Ken Greig - Apr 05, 2022

Bank owned insurance vs. personally owned insurance
One of the questions that clients often ask is the difference between bank owned insurance and personally owned insurance. When it comes to this, there are a number of issues that need to be considered. Who is the program meant to protect? Is the benefit level or does it decrease over time? Who actually owns the policy and who is the beneficiary of the proceeds? Let’s look at each of these further and compare. Bank or creditor insurance is written by the banks in order to protect themselves in the event the borrower has died prematurely prior to the loan being paid off. The balance owing on the loan/mortgage or line of credit will be paid off should the borrower pass away. The amount of coverage will decrease as the loan is paid down even though the premiums paid by the borrower will remain level. While the balance being eliminated is a benefit to the borrowers family, the policy is owned by the bank and is a contract between the bank and the insurance carrier, so the proceeds of the policy are paid directly to the bank to clear the balance. There are no options for the borrower. The bank controls the policy and can change carriers at their discretion.

Personally owned insurance
With personally owned insurance the policy can be designed so that there is a level amount of death benefit and a level premium amount for the lifetime of the loan/mortgage. For example, if the mortgage amount is $350,000.00, the initial death benefit could be $350,000 and this can remain level throughout the lifetime of the policy. If a significant portion of the loan/mortgage has been paid down, the proceeds can be used to clear the balance with the remainder going directly to the beneficiary. That beneficiary is your family member, so this opens up several options depending on the exact situation. This policy is owned by you and is a contract between you and the insurance carrier. This is referred to as a unilateral contract or one-sided contract, which means that you are the only one that controls the policy and no changes can be made without you. With personally owned insurance, the policy can be integrated with other insurance needs that may be present. There are different types of life insurance products that each carry their own benefits and associated costs and can be tailored to meet your needs and goals.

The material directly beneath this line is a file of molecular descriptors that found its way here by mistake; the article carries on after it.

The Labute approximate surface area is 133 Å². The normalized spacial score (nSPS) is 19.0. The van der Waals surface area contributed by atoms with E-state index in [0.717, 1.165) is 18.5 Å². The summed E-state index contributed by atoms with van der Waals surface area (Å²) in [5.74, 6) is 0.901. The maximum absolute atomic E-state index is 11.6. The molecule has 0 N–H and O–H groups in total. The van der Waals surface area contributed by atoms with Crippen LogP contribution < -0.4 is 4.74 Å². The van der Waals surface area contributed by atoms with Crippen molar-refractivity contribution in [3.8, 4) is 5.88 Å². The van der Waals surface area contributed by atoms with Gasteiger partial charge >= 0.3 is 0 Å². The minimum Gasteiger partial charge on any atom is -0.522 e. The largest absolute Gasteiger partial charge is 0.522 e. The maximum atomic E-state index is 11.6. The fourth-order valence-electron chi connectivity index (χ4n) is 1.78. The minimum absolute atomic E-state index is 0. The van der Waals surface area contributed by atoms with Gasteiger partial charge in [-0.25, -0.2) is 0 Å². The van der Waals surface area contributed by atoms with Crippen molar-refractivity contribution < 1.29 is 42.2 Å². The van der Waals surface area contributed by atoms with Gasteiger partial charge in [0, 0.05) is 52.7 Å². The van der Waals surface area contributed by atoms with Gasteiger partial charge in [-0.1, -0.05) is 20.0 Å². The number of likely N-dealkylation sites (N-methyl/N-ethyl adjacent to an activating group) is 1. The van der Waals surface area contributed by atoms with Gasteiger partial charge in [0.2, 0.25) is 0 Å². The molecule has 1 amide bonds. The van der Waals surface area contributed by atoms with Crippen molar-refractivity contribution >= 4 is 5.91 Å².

There is one other consideration and that is regards to how the policy is underwritten. Underwriting is the process an insurance company goes through in order to offer to insure a person. This may include medical questions, paramedical exams such as blood and/or urine tests. Doctors reports or independent inspection reports can be ordered including drivers license histories or employment confirmations. With some creditor insurance there are little or no medical questions or other underwriting done at the time of the application. Some of these programs are issued without considering health issues but are then looked at when a claim is made. The insurance carrier may then look back and consider health issues back to the time of the application before agreeing to pay out the benefit. Some of these programs may be guaranteed issue policies which means that the premiums are higher knowing that some people with poor health are going to be covered and the good risk people need to supplement the poor health people applying.

Personally owned insurance programs are normally underwritten at the time of the application and issued once all the relevant issues have been considered. Once issued and accepted, the one-sided nature of the policy takes over. There’s rarely an issue at the time of the claim and it’s just a process of gathering the appropriate documentation.

Most people will agree that the advantages of personally owned insurance programs far outweigh what is offered by the banks. Proper advice from a qualified financial advisor who considers all of your circumstances is extremely important. Everyone’s situation is unique and should be dealt with on it’s own merits. If you have any questions or concerns, please feel free to contact me. I have been in the financial services industry since 1994 and would be happy to speak to you.

The information provided is general in nature, and should not be relied upon as a substitute for advice in any specific situation.
For specific situations, advice should be obtained from the appropriate legal, accounting, tax or other professional advisors.